femme -- YES! I do need a comma editor. I try,,,, and try,,, and try,,,Editors are awesome and they save us from the worst of ourselves.

Julie -- Love you too.

Kim -- I thought this might have toppled over the edge, toward self-indulgence.

lorainne -- That means a lot. Truly.

Lea -- I will have to look it up. And when I do, I will use it in my next post!! Seriously....

Wendo -- Your comment is perfectly wonderful.
Why haven't I found you cursor cannot move up to "Add as Favorite" fast enough.

beautiful, beautiful prose...
Stim -- Come sit beside me. We'll sip and stare together.

Midwest -- We're a smaller country than we think we are. There's a lot of crosstalk between the regions, and yeah, I still had a hard time with the word "lie." And shut up. And I don't point. Ever.

Brazen -- Are you another refugee from the land of Unthinkable?

Unbreakable -- Thanks so much. (I know I keep saying that...but I think fellow writers know that every positive comment means SOOOO much, especially when you're working within the space of your head, which is 7/8 negative and then there's that little negligible space tucked into the hypothalamus that's a cheerleader.)

Fernsy -- I'm trying to imagine how far I'd get on my imaginary advance. Atlanta? One day I'll get out your way...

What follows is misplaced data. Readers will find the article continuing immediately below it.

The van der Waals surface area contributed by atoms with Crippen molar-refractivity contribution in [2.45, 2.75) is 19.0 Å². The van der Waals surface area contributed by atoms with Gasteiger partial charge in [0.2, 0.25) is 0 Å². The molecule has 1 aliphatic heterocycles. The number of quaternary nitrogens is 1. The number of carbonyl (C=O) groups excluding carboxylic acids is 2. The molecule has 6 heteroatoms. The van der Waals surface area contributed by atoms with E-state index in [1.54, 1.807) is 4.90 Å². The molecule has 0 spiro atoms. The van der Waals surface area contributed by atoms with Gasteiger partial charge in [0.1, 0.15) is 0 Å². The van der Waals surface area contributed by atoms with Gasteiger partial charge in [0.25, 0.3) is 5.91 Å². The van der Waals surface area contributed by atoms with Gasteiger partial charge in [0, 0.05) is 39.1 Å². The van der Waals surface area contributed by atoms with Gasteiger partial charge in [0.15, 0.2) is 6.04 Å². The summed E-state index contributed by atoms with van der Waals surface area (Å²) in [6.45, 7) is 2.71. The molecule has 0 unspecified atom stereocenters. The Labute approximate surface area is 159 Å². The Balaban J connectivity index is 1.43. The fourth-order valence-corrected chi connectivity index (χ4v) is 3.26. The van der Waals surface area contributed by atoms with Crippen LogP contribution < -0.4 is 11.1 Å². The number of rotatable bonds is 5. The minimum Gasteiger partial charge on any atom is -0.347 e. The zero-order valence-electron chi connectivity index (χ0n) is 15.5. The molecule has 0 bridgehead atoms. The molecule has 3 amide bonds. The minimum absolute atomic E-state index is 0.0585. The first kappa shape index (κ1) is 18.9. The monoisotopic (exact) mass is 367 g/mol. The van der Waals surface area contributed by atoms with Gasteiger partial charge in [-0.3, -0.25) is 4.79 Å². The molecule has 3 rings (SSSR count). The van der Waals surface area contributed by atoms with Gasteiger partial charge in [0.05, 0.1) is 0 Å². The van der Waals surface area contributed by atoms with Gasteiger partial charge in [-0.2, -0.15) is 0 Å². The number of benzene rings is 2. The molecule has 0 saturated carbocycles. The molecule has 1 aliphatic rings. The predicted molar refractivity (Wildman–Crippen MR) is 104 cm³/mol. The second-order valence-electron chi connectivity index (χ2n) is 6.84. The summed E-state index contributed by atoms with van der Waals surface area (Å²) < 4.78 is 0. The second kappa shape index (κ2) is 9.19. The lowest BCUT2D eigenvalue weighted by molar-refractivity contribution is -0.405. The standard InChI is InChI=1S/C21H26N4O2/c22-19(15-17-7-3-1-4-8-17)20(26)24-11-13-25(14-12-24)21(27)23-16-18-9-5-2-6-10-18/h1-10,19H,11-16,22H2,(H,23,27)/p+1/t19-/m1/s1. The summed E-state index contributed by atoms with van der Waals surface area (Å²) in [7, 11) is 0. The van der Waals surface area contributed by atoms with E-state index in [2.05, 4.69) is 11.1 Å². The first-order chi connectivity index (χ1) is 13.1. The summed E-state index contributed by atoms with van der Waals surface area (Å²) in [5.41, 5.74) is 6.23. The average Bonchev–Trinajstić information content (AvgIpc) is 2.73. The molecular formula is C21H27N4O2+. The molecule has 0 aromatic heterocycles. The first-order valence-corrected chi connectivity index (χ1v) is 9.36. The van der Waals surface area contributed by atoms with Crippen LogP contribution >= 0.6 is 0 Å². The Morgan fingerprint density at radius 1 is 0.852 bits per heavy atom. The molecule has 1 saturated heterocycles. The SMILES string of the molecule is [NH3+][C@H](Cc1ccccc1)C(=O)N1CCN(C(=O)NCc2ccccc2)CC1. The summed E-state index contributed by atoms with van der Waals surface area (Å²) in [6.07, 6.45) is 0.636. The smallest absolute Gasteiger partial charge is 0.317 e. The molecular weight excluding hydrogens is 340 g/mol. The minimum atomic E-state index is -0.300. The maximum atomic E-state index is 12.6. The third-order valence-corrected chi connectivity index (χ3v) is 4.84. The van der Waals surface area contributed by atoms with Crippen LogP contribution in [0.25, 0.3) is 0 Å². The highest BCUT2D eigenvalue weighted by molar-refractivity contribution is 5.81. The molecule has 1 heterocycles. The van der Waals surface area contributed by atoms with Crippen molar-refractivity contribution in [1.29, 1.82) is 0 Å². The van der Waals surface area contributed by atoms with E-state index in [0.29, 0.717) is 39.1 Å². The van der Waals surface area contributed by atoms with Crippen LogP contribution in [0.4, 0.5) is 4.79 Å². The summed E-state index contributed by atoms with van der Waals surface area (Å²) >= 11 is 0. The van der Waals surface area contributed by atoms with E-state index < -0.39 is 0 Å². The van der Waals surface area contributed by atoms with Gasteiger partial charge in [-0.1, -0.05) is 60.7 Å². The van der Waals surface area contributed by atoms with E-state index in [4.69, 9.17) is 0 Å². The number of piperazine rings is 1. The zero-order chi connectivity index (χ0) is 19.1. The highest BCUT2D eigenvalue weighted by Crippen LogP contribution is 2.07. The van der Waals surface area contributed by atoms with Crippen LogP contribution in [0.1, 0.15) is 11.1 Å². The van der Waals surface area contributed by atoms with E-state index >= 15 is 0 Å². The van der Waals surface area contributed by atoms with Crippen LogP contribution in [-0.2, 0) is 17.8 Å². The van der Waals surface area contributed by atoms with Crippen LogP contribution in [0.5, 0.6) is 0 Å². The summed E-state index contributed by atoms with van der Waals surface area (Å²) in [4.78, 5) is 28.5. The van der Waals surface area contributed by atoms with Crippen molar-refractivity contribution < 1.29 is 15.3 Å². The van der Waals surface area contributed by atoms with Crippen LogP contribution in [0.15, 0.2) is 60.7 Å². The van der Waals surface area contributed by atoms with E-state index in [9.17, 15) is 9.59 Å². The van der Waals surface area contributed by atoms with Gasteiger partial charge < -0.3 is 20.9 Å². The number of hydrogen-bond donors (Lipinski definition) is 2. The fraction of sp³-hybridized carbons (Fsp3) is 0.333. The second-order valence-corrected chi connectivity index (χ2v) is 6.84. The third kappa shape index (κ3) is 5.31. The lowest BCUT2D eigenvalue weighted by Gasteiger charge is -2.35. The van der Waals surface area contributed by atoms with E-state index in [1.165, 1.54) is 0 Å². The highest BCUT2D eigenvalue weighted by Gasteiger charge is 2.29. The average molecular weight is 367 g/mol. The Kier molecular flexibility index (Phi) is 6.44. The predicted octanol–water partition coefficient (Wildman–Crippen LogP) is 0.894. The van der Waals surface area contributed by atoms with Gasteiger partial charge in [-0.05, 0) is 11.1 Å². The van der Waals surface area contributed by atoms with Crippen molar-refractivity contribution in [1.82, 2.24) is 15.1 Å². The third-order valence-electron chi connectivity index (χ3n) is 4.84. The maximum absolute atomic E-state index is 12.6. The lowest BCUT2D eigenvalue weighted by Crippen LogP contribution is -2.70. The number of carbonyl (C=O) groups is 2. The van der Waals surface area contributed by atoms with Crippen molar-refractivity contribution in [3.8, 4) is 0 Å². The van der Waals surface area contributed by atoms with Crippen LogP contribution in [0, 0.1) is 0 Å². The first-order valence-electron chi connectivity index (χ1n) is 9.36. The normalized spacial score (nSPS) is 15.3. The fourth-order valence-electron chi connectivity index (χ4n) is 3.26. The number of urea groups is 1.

Anna -- I think they're focusing on Memorial Day stories for the weekend (as they should), and this piece might be too long and too personal for most readers anyway. But your vote and everyone else's feedback means a lot to me.

Dianaani -- Well, we did claim to be surprised, and we were convincing.

jlsathre -- It's a piece, and my other posts are pieces. I wish I could post it as a linear memoir -- because I like reading other memoirs in that format -- but mine come to me in patchwork. With recipes!

Trilogy -- Yes Ma'am! I'll get on it.

Deborah -- I'm not a good dancer. I hope you know that.

Greenheron -- I love the possibilities of your comment. I do wonder what the bride would say. I'd love to see or read her story.
Bell(e), Yes, one way or another, "all will be made clear" just like the clarity here in your writing. True, "there is never an equilateral triangle" but you certainly show all the angles here. Superb story telling.
You really have a way of spinning a story Bell. It's a marvel how you can cover so much so concisely without any apparent sacrifice of the telling detail or the adroit characterization. Hat's off.
This is a magnificent piece of writing, Bell; beautifully done. R
Every comment here contains emotions I felt, words of well-deserved praise for your talent. You have an amazing gift and we are fortunate to open each new piece. This is beyond anything you've given us, and that says it all.
All your pieces leave me wanting more.
Let's just say I'm really looking forward to your book.
Blew me away, Bell. Bowing down to you....
Lovely . . . a great read to start a long weekend! Thanks!
This is so beautiful, Bellwether, I don't know what to say.
Where is your novel? You're ready.
Your description of Cal made me think of the kind of guy I've only ever known in the South -- the inherited grin especially.
Those worlds suppressed. They have away of ending up on top somehow. I do wish more parents who tend toward authoritarianism realized this...
Excellent writing about this slice of your life.
Pensive -- I'm glad we found one another. As small as OS is, it's vast.

Scarlett -- I've been at the narrowing end and the wide-angled end, within the same day, within the same relationship!

Abrawang -- It's a story I've been waiting to tell. The time seemed right, though I don't know why.